Eskom to recruit ex-workers, buy power from private sector as Ramaphosa establishes new energy crisis committee

President Cyril Ramaphosa has on Monday night laid out new measures to deal with the energy crisis, including allowing Eskom to procure power from private players such as mines, paper mills and shopping malls, as well as from neighbouring countries in the SADC region.

These measures are aimed at stabilising the crippling power utility, which Ramaphosa admitted was “unreliable and vulnerable”.

Ramaphosa’s measures at stabilising energy security in the country including fixing Eskom and improving the performance of the existing fleet of power stations.

Over the next 12 months, Eskom will increase its budget towards extensive maintenance of these power stations, Ramaphosa announced, adding that the redtape around procurement of maintenance spares and parts would be relaxed.

The long list of measures also include Eskom importing and purchasing excess power from neighbouring countries in the SADC region, hiring former plant managers who left the power utility, recruiting people who have the skills required to drive Eskom forward, cutting red tape and buying power from private producers.

“One of the challenges that Eskom has faced has been the shortage of skilled personnel and engineers.

“The utility is now recruiting skilled personnel, including former senior Eskom plant managers and engineers from the private sector.

“These skilled personnel will support various personnel and help to ensure that world-class operating and maintenance procedures are reinstated.

“Over the next three months, Eskom will take additional actions to add new generation capacity to the grid on an urgent basis,” said Ramaphosa.

Amongst the issues tabled is the debt of Eskom which is standing at about R400bn and has been one of the factors that have hindered the power utilities ability to address many of its issues

“The National Treasury is working to finalise a sustainable solution to Eskom’s debt.”

“The Minister of Finance will outline how the government will deal with this matter in an effective manner when he presents the Medium-Term Budget Policy Statement in October,” said Ramaphosa.

Further measures include the use of climate funding which will be provided through the Just Energy Transition Partnership to invest in the grid and to repurpose the power stations that have reached the end of their lives.

The power utility is also expected to be constructing its first solar and battery storage projects at Komati, Majuba, Lethabo and several other power stations which are expected to boost the system with over 500 MW.

Ramaphosa said the challenges faced by the power utility in recent months included deliberate acts of theft, fraud and sabotage.

As a result, he said the South African Police Service has been brought in to play a vital role in the fight against the crime and corruption at Eskom through the special law enforcement team that has been set up.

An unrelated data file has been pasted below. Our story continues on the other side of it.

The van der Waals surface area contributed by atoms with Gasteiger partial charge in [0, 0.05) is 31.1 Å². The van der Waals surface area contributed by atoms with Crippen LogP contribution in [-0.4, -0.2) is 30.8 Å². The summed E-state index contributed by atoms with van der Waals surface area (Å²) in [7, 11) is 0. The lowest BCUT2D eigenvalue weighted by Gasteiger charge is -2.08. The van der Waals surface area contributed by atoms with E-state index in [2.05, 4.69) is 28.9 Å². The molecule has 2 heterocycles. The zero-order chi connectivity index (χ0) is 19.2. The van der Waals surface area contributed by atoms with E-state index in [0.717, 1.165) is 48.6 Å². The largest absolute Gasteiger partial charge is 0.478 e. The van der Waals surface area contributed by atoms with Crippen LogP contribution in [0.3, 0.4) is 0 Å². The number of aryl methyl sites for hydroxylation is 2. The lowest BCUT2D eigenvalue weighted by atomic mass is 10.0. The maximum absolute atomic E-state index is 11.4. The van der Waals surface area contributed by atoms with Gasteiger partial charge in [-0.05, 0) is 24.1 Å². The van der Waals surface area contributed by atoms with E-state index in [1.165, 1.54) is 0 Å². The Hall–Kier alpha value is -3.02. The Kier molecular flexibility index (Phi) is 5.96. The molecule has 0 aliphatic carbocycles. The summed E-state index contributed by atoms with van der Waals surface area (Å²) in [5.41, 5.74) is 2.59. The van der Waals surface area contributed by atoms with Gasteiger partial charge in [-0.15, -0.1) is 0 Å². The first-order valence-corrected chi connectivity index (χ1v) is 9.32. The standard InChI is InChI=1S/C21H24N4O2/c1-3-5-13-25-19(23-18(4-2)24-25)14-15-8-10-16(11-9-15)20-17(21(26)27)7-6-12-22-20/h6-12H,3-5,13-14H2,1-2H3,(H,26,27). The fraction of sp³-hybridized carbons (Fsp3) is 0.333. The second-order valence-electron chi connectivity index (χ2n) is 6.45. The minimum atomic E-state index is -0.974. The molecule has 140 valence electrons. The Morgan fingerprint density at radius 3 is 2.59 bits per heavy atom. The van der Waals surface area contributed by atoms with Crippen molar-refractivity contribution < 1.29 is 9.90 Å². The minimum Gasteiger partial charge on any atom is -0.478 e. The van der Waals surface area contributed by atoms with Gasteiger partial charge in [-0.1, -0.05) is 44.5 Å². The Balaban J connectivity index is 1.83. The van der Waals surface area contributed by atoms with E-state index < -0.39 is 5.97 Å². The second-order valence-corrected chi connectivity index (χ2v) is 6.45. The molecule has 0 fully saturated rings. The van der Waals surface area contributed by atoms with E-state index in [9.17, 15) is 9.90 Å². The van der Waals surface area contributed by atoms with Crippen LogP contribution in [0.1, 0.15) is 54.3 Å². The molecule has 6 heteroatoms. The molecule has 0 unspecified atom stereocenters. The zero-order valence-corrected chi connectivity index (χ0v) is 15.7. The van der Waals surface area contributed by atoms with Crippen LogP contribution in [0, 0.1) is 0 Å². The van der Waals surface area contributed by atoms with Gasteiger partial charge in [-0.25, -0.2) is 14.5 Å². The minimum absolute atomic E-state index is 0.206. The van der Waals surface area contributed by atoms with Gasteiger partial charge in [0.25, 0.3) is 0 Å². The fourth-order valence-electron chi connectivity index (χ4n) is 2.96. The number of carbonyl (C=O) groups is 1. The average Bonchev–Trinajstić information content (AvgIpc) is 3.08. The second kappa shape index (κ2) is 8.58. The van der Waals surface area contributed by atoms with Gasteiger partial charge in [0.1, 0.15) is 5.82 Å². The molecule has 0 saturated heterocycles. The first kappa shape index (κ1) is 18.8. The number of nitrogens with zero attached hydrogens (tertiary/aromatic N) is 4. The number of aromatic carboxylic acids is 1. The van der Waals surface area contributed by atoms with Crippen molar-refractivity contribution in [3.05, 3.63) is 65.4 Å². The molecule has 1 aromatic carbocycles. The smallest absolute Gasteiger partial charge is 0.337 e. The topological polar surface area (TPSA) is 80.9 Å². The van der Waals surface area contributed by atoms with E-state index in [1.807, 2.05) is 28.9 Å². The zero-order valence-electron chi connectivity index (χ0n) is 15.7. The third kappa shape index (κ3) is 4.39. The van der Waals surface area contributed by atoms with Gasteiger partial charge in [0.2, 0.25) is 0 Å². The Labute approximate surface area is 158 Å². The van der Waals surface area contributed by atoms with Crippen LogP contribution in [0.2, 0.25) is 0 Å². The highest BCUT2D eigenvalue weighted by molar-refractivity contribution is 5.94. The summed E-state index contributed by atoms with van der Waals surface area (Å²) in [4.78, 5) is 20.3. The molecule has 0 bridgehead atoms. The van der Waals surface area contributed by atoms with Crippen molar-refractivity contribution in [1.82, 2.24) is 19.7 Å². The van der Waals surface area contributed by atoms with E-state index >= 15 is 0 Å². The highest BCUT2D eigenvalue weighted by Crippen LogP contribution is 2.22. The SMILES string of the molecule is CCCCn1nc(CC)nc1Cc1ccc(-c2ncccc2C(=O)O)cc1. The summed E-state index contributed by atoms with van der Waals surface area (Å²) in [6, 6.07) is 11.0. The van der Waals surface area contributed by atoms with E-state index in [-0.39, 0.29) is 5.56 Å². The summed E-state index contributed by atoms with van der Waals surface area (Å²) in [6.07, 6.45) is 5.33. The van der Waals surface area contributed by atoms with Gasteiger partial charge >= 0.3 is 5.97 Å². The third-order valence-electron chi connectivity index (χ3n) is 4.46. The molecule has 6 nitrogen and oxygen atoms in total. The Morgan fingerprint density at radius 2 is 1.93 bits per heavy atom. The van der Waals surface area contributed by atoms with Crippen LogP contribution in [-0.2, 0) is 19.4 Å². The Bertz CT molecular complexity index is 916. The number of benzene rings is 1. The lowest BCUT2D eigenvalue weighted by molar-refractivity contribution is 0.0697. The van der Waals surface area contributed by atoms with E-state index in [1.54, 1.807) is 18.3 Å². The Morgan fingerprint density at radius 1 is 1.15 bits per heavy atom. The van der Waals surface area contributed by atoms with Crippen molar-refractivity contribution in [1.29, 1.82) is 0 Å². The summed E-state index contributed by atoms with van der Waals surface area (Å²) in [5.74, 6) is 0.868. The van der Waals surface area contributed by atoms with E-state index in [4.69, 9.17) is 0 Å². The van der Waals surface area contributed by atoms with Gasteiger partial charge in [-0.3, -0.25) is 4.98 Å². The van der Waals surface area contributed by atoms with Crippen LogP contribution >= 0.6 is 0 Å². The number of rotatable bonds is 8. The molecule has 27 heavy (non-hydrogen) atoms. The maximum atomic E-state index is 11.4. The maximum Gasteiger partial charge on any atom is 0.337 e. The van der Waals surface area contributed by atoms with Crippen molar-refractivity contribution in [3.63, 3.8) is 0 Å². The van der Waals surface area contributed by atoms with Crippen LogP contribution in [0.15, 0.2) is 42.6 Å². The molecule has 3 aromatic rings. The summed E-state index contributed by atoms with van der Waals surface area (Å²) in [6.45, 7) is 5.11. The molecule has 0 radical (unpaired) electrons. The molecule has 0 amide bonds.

He said a number of arrests have already been made in recent days and several others are already being prosecuted for corruption and fraud involving Eskom contracts.

These measures come after nearly two months of continuous load shedding which reached stage 6 load shedding for the first time in the 14 years of load shedding making this the worst energy state the country has seen.

Ramaphosa also established an energy crisis committee, which would act as a one stop shop for issues related to the energy sector.

“To ensure that these measures are implemented in a coordinated manner, I have established a National Energy Crisis Committee. The committee is chaired by the Director-General in the Presidency, and brings together all the departments and entities involved in the provision of electricity.

“The National Energy Crisis Committee will draw on the best available expertise from business, labour, professional engineering entities and community-based organisations.

“The relevant Ministers will report to me directly on a regular basis to ensure that we move quickly to implement these actions,” he said.

The president has recently visited the Tutuka Power Station in Mpumalanga and Eskom Megawatt Park Headquarters in Johannesburg and held engagements with power station managers to gain an understanding of the challenges affecting Eskom’s generation fleet.

Further meetings were held with leaders in business, civil society, labour and political parties.

Ramaphosa has relied on his findings from the consultative meetings that he has held within government and with stakeholders and energy experts outside of government to find a collective solution to the energy crisis.

These measures come after nearly two months of continuous load shedding which reached Stage 6 load shedding for the first time in the 14 years of load shedding making this the worst energy state the country has seen.

South Africa first experienced load shedding in April 2008.

The measures announced by Ramaphosa, along with the steps taken thus far, are expected to stabilise energy security in the country and to help encourage investment in South Africa.

They are also aimed at putting the country on the right path towards reliable, affordable and sustainable energy supply.

“If we work together, if we hold each other to account, if we meet our deadlines and fulfil our commitments, we will end the energy crisis and create the conditions for growth and job creation.” said Ramaphosa.

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